BALTIMORE — The thing about the Kentucky Derby is, it is supposed to be unforgiving. Facing the largest field and the longest distance of their lives, a 3-year-old horse is supposed to give the best performance of its life to earn the roses in the first leg of the Triple Crown.
Upon reviewing the 141st running of the classic, trainer Bob Baffert is among those not convinced the bay colt that crossed the wire one length in front actually delivered his top effort that day.
If American Pharoah can win the hardest race of his career on back class, it stands to reason his seven challengers in Saturday's 140th Preakness Stakes are up against a force more dynamic than even his championship résumé suggests.
There are multiple cases that can be made for a colt other than the Kentucky Derby hero to end up in the Pimlico Race Course winner's circle. Derby runner-up Firing Line has looked every bit the dynamo during training hours. Previously unbeaten Dortmund stands to improve off his third-place effort two weeks ago. And, small field or not, the No. 1 post position American Pharoah is set to break from isn't anyone's idea of ideal.
A common refrain suggests that while the best horse doesn't always win the Kentucky Derby, the top 3-year-old usually prevails in the 13⁄16-mile Preakness Stakes — backed up by the fact that 12 of the race's last 15 winners went on to take divisional honors.
Even though American Pharoah reportedly didn't relish the tiring Churchill Downs surface on the first Saturday in May, the son of Pioneerof the Nile still overpowered all with his effortless motion and has been skipping over the Pimlico surface since arriving on the grounds Wednesday.
"I don't really think Dortmund brought his 'A' game, Pharoah probably didn't bring his super 'A' game (in the Derby)," said Baffert, who conditions both colts for Kaleem Shah and Zayat Stables, respectively. "It looked like they came out of the race really well. American Pharoah hadn't had a hard race. That was a good, stiff, hard race for him and it looks like he handled it pretty well. He's a very exciting horse to watch and the way he moves over the track, he just floats."
Unlike many horsemen, Baffert — a five-time winner of the Preakness — doesn't fear the two-week turnaround from the Derby to the Preakness, and conditions his horses to stand up to the demand. Thus, if those who American Pharoah vanquished are giving off positive vibes, it speaks to what the reigning juvenile champion is capable of by association.
The four-time Grade I winner had to swing out five wide turning for home in the Derby, but still wore down Firing Line — whom jockey Gary Stevens maintains was so fresh after the race he needed help being pulled up.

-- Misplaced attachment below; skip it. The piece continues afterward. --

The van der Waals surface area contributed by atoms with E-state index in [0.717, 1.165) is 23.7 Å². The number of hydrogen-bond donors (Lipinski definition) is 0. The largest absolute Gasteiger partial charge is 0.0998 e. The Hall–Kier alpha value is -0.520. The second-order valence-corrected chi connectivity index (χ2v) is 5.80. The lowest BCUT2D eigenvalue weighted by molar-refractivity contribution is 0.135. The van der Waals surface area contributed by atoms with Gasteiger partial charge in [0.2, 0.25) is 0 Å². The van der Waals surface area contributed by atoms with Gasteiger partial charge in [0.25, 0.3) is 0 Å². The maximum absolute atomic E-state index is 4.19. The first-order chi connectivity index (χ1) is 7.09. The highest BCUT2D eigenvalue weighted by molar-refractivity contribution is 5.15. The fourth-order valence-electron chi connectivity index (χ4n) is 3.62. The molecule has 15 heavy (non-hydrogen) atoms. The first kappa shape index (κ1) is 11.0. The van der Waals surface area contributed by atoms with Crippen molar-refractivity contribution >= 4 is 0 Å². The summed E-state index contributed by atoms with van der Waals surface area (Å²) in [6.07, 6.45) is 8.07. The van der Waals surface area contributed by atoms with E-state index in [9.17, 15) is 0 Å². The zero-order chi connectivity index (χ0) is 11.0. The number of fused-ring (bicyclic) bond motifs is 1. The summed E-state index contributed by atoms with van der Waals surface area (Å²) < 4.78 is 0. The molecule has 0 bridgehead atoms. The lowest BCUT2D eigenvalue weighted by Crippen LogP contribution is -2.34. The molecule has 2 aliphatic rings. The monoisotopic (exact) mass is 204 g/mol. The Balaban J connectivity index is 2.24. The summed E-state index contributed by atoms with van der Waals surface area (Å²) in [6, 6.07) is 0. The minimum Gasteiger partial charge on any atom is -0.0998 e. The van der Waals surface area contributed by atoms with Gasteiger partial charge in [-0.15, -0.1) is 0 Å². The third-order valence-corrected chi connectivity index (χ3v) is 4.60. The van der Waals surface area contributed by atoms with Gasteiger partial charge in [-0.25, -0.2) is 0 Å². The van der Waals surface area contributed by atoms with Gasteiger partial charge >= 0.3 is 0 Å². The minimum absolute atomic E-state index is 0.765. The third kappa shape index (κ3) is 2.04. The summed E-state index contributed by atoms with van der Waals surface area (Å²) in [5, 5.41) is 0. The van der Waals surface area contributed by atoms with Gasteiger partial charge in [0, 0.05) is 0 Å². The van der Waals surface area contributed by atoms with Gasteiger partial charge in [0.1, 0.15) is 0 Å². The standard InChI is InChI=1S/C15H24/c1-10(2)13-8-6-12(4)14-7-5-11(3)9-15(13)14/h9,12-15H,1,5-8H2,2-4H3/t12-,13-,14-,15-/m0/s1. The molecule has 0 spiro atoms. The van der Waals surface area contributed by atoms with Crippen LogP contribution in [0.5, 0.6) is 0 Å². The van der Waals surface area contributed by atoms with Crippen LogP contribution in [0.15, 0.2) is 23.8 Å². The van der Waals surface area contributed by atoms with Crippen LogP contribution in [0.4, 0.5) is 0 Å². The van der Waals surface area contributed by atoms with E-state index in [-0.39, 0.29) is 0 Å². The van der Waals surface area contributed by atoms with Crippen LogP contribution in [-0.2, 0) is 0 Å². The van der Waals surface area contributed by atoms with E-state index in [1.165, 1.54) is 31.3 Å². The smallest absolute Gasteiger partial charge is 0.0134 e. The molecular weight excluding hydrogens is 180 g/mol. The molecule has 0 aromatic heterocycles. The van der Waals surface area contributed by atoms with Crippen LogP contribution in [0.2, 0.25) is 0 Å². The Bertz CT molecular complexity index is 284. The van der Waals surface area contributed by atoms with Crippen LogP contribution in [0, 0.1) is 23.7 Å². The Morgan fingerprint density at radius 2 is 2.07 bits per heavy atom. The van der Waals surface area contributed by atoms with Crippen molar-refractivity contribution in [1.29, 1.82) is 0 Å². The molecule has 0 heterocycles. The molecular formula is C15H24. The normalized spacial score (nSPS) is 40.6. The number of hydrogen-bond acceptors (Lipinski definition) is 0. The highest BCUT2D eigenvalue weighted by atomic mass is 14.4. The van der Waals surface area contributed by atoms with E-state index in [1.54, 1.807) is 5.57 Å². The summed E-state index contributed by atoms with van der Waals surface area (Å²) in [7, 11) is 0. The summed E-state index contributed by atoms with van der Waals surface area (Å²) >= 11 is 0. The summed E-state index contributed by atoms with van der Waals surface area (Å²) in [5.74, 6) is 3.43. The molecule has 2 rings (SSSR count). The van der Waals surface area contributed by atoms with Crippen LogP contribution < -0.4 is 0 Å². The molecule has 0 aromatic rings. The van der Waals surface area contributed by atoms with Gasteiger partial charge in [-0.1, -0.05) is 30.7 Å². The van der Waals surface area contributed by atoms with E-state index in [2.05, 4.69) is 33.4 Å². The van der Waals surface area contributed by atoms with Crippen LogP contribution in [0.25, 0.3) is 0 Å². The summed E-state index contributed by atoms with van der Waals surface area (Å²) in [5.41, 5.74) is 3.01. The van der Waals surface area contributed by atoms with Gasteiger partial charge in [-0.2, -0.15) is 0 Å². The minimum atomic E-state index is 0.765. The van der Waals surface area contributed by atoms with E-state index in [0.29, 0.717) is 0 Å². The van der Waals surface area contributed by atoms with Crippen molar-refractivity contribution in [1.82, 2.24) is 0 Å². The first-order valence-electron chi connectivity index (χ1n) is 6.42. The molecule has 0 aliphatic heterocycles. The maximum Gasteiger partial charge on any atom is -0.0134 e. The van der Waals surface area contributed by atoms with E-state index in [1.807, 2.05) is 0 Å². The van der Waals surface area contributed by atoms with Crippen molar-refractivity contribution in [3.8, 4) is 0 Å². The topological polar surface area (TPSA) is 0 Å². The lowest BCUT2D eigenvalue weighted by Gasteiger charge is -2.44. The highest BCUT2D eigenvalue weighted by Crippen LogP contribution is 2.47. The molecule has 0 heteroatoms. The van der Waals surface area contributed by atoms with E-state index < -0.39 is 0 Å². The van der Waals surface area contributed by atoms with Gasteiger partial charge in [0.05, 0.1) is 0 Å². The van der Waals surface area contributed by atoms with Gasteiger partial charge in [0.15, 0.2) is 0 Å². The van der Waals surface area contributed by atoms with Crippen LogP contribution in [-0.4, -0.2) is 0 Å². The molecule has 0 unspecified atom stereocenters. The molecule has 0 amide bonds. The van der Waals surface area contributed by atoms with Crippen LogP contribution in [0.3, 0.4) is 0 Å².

"He's training really well and we're expecting a better performance (in the Preakness)," said Justin Zayat, racing and stallion manager for Zayat Stables. "He wasn't tested in the Rebel, he jogged in the Arkansas Derby. His workouts were stronger than those races were. So to get the 1¼ miles race under his belt, he needed that."
Though American Pharoah will have to work out a trip in a Preakness field that figures to have at least three others battling for front-end positioning, his stablemate Dortmund could actually provide an ideal target breaking alongside him out of post No. 2.
"(The one hole) is not that big a deal. (American Pharoah) is a very good horse ... I don't think that's a big compromise," said Hall of Famer trainer D. Wayne Lukas, who will saddle long shot Mr. Z in the Preakness. "If everybody clears him and drops down, that's going to compromise him, but I don't think that will happen.
"I think Bob will send Dortmund and make sure there is some place to go with the other horse. I'd be really surprised if that doesn't happen."
Firing Line has the benefit out of post No. 8 of allowing Stevens to see what his main challengers do and react in kind. Danzig Moon, fifth in the Kentucky Derby, also figures to have a bird's-eye view of the early pace setup out of post No. 4.
"If Dortmund goes, you're going to have Stevens (on Firing Line) licking his chops because he's going to keep American Pharoah down in there," said Mark Casse, trainer of Danzig Moon. "If Victor Espinoza (on American Pharoah) yells to Martin Garcia (on Dortmund) 'I'm here,' will Garcia come off the rail and let American Pharoah go? And us, we just sit back and hope it all happens."
Divining Rod, winner of the Grade III Lexington Stakes at Keeneland, is the most dangerous of the three "new shooters," though only six horses since 1980 have won the Preakness without running in the Derby, one of those being champion filly Rachel Alexandra in 2009 who captured the Kentucky Oaks.
The big concern for Derby-winning connections usually centers on if their horse can maintain form off a career-best effort. American Pharoah's freakish reputation now hinges on his ability to keep improving on a standard that none of his peers have touched.
"I think he won the Derby without bringing his A game and he still won on class," Lukas said. "He is the best horse. It's hard to deny him. But I don't think he can run his Derby race again here and win. I think he has to run a little better."